I just dug up the rest of the parsnips. I had procrastinated digging them up, thinking I could talk Jeff into it, but he's having knee surgery tomorrow and somehow I don't think the digging is going to happen. It was, however, ridiculously easy, thanks to the raised beds and nice, loose soil. I was impressed with the harvest, if I do say so myself. A couple of the parsnips were over a foot long. As babies, they got rave reviews when roasted with other root vegetables. They were one of my biggest successes this year. I'm already salivating over the mashed carrots and parsnips that we're going to have with the Thanksgiving feast on Thursday. Luckily, the Mustard Seed grew some awesome carrots, because mine were a little on the stingy side.
I also dug a few fingerling potatoes out of the clay pot. They look delicious. I deeply regret getting impatient and digging out the first pot of fingerlings. They were puny and unimpressive. Lesson learned: wait till the greenery dies back.
The grapes were another big success. I borrowed a steamer and we and the neighbours enjoyed many glasses of tasty grape juice and still have a few quarts put away for the cold days of winter yet to come. On a funny side note, I put some juice in a couple of jars for Bethany. She stored one in her pantry, thinking to save it to enjoy later, not knowing that it was not sealed. When she opened it, the juice was fizzy.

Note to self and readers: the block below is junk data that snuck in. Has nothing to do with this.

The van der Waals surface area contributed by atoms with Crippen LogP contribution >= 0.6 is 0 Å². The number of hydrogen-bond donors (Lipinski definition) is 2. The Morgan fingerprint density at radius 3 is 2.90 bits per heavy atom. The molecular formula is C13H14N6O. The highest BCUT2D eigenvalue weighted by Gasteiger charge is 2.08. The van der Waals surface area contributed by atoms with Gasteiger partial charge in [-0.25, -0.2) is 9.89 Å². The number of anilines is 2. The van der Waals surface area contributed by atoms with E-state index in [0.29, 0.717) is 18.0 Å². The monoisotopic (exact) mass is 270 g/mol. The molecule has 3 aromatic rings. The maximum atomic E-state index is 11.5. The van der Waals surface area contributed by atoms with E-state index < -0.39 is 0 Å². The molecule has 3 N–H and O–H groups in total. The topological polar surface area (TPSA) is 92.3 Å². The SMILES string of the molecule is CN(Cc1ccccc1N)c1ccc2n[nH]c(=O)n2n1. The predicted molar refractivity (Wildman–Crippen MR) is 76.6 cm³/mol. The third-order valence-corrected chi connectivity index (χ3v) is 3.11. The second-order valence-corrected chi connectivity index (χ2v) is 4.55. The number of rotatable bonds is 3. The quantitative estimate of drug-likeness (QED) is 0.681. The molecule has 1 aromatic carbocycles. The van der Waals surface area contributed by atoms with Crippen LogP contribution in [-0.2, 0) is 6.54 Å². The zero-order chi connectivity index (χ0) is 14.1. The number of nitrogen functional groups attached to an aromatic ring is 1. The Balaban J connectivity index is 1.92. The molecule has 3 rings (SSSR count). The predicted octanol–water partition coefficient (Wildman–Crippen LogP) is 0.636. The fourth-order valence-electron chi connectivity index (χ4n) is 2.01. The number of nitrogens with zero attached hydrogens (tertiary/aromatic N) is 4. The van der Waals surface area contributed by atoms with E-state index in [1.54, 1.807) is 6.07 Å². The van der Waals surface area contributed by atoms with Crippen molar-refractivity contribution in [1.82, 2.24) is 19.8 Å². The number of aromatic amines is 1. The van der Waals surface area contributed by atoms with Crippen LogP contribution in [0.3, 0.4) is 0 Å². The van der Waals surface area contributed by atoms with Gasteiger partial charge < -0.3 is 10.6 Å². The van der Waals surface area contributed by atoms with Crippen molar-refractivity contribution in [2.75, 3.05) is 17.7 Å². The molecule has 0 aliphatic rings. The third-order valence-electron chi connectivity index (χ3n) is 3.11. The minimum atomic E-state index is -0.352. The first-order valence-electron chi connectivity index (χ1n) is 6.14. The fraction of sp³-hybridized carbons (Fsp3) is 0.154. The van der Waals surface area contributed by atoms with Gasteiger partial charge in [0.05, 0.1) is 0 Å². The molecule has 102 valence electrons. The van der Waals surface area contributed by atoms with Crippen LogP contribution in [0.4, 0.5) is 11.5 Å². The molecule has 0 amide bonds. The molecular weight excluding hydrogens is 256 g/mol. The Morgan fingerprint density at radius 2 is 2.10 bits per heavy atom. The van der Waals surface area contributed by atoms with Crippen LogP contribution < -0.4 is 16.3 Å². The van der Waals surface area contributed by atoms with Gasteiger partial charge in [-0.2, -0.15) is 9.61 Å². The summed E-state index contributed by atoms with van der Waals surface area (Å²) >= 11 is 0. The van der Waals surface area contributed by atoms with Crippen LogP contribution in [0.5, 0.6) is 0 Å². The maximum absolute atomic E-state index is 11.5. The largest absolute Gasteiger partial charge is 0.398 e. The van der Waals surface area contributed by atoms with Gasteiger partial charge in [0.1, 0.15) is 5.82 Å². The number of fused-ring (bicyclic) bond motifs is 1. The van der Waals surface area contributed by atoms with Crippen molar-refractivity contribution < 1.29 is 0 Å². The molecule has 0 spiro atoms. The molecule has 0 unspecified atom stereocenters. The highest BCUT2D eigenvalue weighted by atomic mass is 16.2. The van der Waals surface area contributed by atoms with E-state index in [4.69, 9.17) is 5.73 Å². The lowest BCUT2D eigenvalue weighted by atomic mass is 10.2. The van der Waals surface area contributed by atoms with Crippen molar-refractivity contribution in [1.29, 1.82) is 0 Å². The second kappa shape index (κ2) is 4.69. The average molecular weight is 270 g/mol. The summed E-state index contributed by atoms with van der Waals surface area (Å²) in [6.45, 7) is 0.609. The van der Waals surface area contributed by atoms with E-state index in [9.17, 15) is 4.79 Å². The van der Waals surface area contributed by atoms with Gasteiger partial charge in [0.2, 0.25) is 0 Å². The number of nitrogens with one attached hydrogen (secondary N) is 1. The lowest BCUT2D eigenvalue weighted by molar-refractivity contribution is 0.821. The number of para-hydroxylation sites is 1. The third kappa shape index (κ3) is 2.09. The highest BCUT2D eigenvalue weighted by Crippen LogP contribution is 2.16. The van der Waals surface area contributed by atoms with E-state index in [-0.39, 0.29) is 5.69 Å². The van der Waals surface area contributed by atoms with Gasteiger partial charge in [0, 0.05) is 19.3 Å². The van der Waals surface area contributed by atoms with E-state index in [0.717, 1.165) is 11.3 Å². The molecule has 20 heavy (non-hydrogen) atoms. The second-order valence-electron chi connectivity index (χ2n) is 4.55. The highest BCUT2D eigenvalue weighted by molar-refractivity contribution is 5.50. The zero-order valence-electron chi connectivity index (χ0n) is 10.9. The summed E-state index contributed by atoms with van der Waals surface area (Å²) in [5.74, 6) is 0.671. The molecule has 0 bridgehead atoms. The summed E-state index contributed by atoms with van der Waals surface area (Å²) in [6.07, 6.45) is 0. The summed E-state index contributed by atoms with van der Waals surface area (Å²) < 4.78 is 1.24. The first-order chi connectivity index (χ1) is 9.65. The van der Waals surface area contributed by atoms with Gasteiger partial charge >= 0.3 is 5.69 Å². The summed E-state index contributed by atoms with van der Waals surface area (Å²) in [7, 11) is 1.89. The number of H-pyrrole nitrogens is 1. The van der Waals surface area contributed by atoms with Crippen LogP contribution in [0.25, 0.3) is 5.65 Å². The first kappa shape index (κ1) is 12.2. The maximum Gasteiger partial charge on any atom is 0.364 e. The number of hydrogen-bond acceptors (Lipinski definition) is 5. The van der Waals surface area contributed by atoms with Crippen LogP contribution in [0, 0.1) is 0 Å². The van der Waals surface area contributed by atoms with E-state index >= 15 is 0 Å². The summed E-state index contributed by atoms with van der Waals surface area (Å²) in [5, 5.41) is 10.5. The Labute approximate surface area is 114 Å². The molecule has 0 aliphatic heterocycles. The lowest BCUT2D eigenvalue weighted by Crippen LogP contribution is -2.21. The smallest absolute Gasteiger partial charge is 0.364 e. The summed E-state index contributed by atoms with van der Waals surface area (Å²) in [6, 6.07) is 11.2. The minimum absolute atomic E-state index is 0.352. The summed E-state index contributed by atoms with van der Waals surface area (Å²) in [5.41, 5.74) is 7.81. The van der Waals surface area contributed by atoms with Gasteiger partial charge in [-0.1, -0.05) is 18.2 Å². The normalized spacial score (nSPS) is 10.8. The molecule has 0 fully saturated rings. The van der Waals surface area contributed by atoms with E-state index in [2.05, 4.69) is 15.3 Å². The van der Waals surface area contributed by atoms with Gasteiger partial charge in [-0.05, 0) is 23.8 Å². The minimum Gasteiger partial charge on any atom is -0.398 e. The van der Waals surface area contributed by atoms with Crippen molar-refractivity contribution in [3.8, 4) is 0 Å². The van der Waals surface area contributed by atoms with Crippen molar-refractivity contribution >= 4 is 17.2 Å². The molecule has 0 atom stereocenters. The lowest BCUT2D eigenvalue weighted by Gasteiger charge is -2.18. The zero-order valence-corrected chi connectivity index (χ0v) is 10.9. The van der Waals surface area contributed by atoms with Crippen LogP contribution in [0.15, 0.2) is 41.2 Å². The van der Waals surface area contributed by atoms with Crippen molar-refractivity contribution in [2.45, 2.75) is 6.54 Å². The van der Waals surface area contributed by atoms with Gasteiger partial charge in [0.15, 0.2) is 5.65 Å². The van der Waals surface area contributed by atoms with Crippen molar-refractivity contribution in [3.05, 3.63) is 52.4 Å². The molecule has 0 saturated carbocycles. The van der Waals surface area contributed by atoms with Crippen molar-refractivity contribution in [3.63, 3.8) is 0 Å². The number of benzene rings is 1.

No, she didn't drink it.
We had more lemon cucumbers than anyone could have eaten, but Joshie and little Jeff sure enjoyed them, so it was worth it.
The kabocha and other mystery squash have been put to use in soups and sweet breads, with many more left for the winter.
The two kiwi vines survived the summer. Maybe next year we will get a few fruit.
The strawberries were hopeless this year, I'm not sure whether to dig them out and replace them or give them another chance. Laziness denotes another chance.
The kohlrabi were a mixed success. Jeff doesn't love them, but lots of guests were mystified and intrigued by them, and actually liked them. The bulb set was not high though, so I'm thinking they're not worth the space.
Tomatoes. What can I say? Usual problem in Oregon of not ripening before the frost sets in. We got a few, but once again, the Mustard Seed saved my bacon and I have lots of frozen pasta sauce to get me through the winter.
The banana peppers were very fruitful and will find a place in my beds next year.
The rhubarb wasn't quite as rampant as usual, maybe because they were transplanted last fall. Still, we got lots of desserts and I just swapped a bag of frozen chunks for a couple of dozen eggs from a friend, so its usefulness lives on.
The raspberries got way too big for their britches this year. We had a lovely big spring harvest which was blissfully eaten by grandchildren and children and Jeff alike, but the vines spread way into the flowerbeds and lawn. Jeff pulled a lot out but I think we'll have to do something drastic next year. The weather was unkind so we didn't really get a fall crop.
I'm sad to report that the enormous kabocha vine appears to have sucked all the moisture out of the bed and killed one of the blueberry bushes. So I have to either try to root a twig next spring or fork out the money to buy another one. Blueberries need two bushes of different varieties in order to pollinate. I seriously wonder if it's worth trying to grow your own blueberries when we are surrounded by blueberry farms.
So, other than a few renegade carrots and the pot of potatoes, that's it for this year.
Thank goodness for winter, is what I say!